McClellan v. Smith, 439 F.3d 137, 144 (2d Cir. 2006); accord Hill v. Curcione, 657 F.3d 116, 124 (2d Cir. 2011); Jeffreys v. City of New York, 426 F.3d 549, 553-54 (2d Cir. 2005); Powell v. Nat'l Bd. of Med. Exam'rs, 364 F.3d 79, 84 (2d Cir. 2004).
"Material facts are those which might affect the outcome of the suit under the governing law, ' and a dispute is 'genuine' if the evidence is such that a reasonable jury could return a verdict for the nonmoving party.'" Coppola v. Bear Stearns & Co., 499 F.3d 144, 148 (2d Cir. 2007), quoting Anderson v. Liberty Lobby, Inc., 477 U.S. 242, 248 (1986); accord McCarthy v. Dun & Bradstreet Corp., 482 F.3d 184, 202 (2d Cir. 2007). "'[I]n ruling on a motion for summary judgment, a judge must ask himself not whether he thinks the evidence unmistakably favors one side or the other but whether a fair-minded jury could return a verdict for the [non-movant] on the evidence presented[.]'" Cine SK8, Inc. v. Town of Henrietta, 507 F.3d 778, 788 (2d Cir. 2007) (second alteration in original), quoting Readco, Inc. v. Marine Midland Bank, 81 F.3d 295, 298 (2d Cir. 1996).
Entry of summary judgment is appropriate "against a party who fails to make a showing sufficient to establish the existence of an element essential to that party's case, and on which that party will bear the burden of proof at trial." Celotex Corp. v. Catrett, 477 U.S. 317, 322 (1986). "In such a situation, there can be no genuine issue as to any material fact, ' since a complete failure of proof concerning an essential element of the nonmoving party's case necessarily renders all other facts immaterial." Celotex Corp. v. Catrett, supra, 477 U.S. at 322-23, citing Fed.R.Civ.P. 56.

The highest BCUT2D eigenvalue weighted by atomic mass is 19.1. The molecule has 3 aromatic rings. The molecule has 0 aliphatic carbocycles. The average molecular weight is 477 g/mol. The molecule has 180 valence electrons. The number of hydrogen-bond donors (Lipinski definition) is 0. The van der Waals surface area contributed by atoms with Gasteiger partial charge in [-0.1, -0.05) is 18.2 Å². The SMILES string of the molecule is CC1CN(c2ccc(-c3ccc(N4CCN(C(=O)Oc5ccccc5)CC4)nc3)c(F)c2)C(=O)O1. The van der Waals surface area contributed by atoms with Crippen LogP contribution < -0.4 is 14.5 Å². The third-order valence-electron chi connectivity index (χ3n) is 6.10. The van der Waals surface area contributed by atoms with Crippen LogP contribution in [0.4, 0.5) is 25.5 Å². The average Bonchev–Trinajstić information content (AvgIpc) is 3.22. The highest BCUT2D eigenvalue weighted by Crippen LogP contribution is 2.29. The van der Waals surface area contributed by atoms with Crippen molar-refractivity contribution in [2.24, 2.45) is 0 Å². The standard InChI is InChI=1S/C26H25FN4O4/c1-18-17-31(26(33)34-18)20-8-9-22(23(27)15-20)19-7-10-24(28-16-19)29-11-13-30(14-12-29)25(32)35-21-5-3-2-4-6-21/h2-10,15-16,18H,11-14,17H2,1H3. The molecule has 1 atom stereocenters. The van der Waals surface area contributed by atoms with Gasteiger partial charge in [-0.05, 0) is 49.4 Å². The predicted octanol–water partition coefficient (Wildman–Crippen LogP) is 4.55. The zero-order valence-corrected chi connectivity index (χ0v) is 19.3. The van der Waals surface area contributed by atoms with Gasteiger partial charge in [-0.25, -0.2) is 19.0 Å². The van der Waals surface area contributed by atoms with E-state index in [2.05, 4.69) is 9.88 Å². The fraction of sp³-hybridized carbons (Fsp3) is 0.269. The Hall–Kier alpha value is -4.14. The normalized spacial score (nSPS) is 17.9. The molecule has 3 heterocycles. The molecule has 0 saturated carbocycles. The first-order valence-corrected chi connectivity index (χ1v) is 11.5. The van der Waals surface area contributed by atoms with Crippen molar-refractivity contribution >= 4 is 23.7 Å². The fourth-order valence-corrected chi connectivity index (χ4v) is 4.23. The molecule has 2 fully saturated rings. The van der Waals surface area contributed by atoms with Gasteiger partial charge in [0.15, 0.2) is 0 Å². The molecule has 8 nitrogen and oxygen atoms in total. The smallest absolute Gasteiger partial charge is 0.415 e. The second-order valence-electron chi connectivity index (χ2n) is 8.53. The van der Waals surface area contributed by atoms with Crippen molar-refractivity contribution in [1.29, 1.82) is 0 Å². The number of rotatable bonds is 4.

2. Deliberate Indifference
Under the Eighth and the Fourteenth Amendments, the Government is obligated to provide medical care to inmates and pretrial detainees, respectively. A police officer's "'[d]eliberate indifference to [the] serious medical needs of [an arrestee] constitutes the "unnecessary and wanton infliction of pain" proscribed by the [Constitution].'" Washington v. City of New York, 10 Civ. 389 (LTS)(JLC), 2011 WL 566801 at *2 (S.D.N.Y. Feb. 15, 2011) (Swain, D.J.), quoting Estelle v. Gamble, 429 U.S. 97, 104 (1976).